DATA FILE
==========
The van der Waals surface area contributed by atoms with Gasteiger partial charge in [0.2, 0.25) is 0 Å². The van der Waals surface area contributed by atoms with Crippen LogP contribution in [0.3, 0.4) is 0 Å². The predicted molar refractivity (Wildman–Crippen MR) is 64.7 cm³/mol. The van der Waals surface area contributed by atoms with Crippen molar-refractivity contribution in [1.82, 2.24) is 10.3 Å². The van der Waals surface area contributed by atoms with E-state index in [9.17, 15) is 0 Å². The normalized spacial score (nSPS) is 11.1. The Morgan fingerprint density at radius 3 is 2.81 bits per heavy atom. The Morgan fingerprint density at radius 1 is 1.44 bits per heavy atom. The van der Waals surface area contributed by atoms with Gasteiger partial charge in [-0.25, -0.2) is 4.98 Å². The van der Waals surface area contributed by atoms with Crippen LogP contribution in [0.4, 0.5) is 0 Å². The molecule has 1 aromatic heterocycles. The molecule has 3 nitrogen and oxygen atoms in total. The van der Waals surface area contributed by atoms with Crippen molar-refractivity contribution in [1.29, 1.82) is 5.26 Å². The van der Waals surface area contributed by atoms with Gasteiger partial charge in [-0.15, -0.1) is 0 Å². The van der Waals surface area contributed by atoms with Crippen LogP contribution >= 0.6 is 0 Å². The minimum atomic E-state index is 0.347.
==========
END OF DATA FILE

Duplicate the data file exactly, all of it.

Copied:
The van der Waals surface area contributed by atoms with Gasteiger partial charge in [0.2, 0.25) is 0 Å². The van der Waals surface area contributed by atoms with Crippen LogP contribution in [0.3, 0.4) is 0 Å². The predicted molar refractivity (Wildman–Crippen MR) is 64.7 cm³/mol. The van der Waals surface area contributed by atoms with Crippen molar-refractivity contribution in [1.82, 2.24) is 10.3 Å². The van der Waals surface area contributed by atoms with E-state index in [9.17, 15) is 0 Å². The normalized spacial score (nSPS) is 11.1. The Morgan fingerprint density at radius 3 is 2.81 bits per heavy atom. The Morgan fingerprint density at radius 1 is 1.44 bits per heavy atom. The van der Waals surface area contributed by atoms with Gasteiger partial charge in [-0.25, -0.2) is 4.98 Å². The van der Waals surface area contributed by atoms with Crippen LogP contribution in [0.4, 0.5) is 0 Å². The molecule has 1 aromatic heterocycles. The molecule has 3 nitrogen and oxygen atoms in total. The van der Waals surface area contributed by atoms with Crippen molar-refractivity contribution in [1.29, 1.82) is 5.26 Å². The van der Waals surface area contributed by atoms with Gasteiger partial charge in [-0.15, -0.1) is 0 Å². The van der Waals surface area contributed by atoms with Crippen LogP contribution >= 0.6 is 0 Å². The minimum atomic E-state index is 0.347.